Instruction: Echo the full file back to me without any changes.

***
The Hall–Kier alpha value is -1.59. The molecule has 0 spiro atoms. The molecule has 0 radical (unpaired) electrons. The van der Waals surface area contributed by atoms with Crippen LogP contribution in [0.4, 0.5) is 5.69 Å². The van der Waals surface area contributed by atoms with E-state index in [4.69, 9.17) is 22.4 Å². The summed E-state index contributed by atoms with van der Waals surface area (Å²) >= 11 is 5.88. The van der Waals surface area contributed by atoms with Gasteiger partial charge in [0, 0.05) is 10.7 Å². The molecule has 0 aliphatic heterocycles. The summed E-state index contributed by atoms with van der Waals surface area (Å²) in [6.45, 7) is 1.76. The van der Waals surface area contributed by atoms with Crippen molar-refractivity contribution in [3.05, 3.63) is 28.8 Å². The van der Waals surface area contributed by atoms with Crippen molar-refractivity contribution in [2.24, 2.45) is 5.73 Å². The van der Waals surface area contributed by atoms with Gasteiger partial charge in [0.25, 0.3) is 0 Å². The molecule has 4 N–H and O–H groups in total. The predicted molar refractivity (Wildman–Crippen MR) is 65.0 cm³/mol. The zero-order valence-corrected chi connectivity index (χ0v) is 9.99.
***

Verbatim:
The Hall–Kier alpha value is -1.59. The molecule has 0 spiro atoms. The molecule has 0 radical (unpaired) electrons. The van der Waals surface area contributed by atoms with Crippen LogP contribution in [0.4, 0.5) is 5.69 Å². The van der Waals surface area contributed by atoms with E-state index in [4.69, 9.17) is 22.4 Å². The summed E-state index contributed by atoms with van der Waals surface area (Å²) >= 11 is 5.88. The van der Waals surface area contributed by atoms with Gasteiger partial charge in [0, 0.05) is 10.7 Å². The molecule has 0 aliphatic heterocycles. The summed E-state index contributed by atoms with van der Waals surface area (Å²) in [6.45, 7) is 1.76. The van der Waals surface area contributed by atoms with Crippen molar-refractivity contribution in [3.05, 3.63) is 28.8 Å². The van der Waals surface area contributed by atoms with Crippen molar-refractivity contribution in [2.24, 2.45) is 5.73 Å². The van der Waals surface area contributed by atoms with Gasteiger partial charge in [0.25, 0.3) is 0 Å². The molecule has 4 N–H and O–H groups in total. The predicted molar refractivity (Wildman–Crippen MR) is 65.0 cm³/mol. The zero-order valence-corrected chi connectivity index (χ0v) is 9.99.